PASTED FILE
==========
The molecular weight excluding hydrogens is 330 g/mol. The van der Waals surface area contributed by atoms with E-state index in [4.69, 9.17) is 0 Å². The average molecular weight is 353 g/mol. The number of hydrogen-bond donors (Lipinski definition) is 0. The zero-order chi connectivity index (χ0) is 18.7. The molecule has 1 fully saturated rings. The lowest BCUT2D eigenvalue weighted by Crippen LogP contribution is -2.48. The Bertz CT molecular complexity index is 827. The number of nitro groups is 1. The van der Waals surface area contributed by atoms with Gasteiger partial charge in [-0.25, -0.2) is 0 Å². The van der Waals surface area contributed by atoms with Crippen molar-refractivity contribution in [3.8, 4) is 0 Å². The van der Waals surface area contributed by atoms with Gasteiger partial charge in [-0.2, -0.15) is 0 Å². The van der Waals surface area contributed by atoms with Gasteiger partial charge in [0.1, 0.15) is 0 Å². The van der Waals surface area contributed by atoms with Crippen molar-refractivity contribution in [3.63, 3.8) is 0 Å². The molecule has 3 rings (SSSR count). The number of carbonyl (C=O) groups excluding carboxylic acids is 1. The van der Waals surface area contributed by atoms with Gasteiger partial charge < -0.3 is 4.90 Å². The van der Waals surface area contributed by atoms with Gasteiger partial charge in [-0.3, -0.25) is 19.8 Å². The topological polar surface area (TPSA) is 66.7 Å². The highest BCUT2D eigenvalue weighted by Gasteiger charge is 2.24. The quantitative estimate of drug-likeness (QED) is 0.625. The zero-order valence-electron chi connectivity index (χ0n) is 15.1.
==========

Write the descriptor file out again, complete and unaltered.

The molecular weight excluding hydrogens is 330 g/mol. The van der Waals surface area contributed by atoms with E-state index in [4.69, 9.17) is 0 Å². The average molecular weight is 353 g/mol. The number of hydrogen-bond donors (Lipinski definition) is 0. The zero-order chi connectivity index (χ0) is 18.7. The molecule has 1 fully saturated rings. The lowest BCUT2D eigenvalue weighted by Crippen LogP contribution is -2.48. The Bertz CT molecular complexity index is 827. The number of nitro groups is 1. The van der Waals surface area contributed by atoms with Gasteiger partial charge in [-0.25, -0.2) is 0 Å². The van der Waals surface area contributed by atoms with Crippen molar-refractivity contribution in [3.8, 4) is 0 Å². The van der Waals surface area contributed by atoms with Gasteiger partial charge in [-0.2, -0.15) is 0 Å². The van der Waals surface area contributed by atoms with Gasteiger partial charge in [0.1, 0.15) is 0 Å². The van der Waals surface area contributed by atoms with Crippen molar-refractivity contribution in [3.63, 3.8) is 0 Å². The molecule has 3 rings (SSSR count). The number of carbonyl (C=O) groups excluding carboxylic acids is 1. The van der Waals surface area contributed by atoms with Gasteiger partial charge < -0.3 is 4.90 Å². The van der Waals surface area contributed by atoms with Gasteiger partial charge in [-0.3, -0.25) is 19.8 Å². The topological polar surface area (TPSA) is 66.7 Å². The highest BCUT2D eigenvalue weighted by Gasteiger charge is 2.24. The quantitative estimate of drug-likeness (QED) is 0.625. The zero-order valence-electron chi connectivity index (χ0n) is 15.1.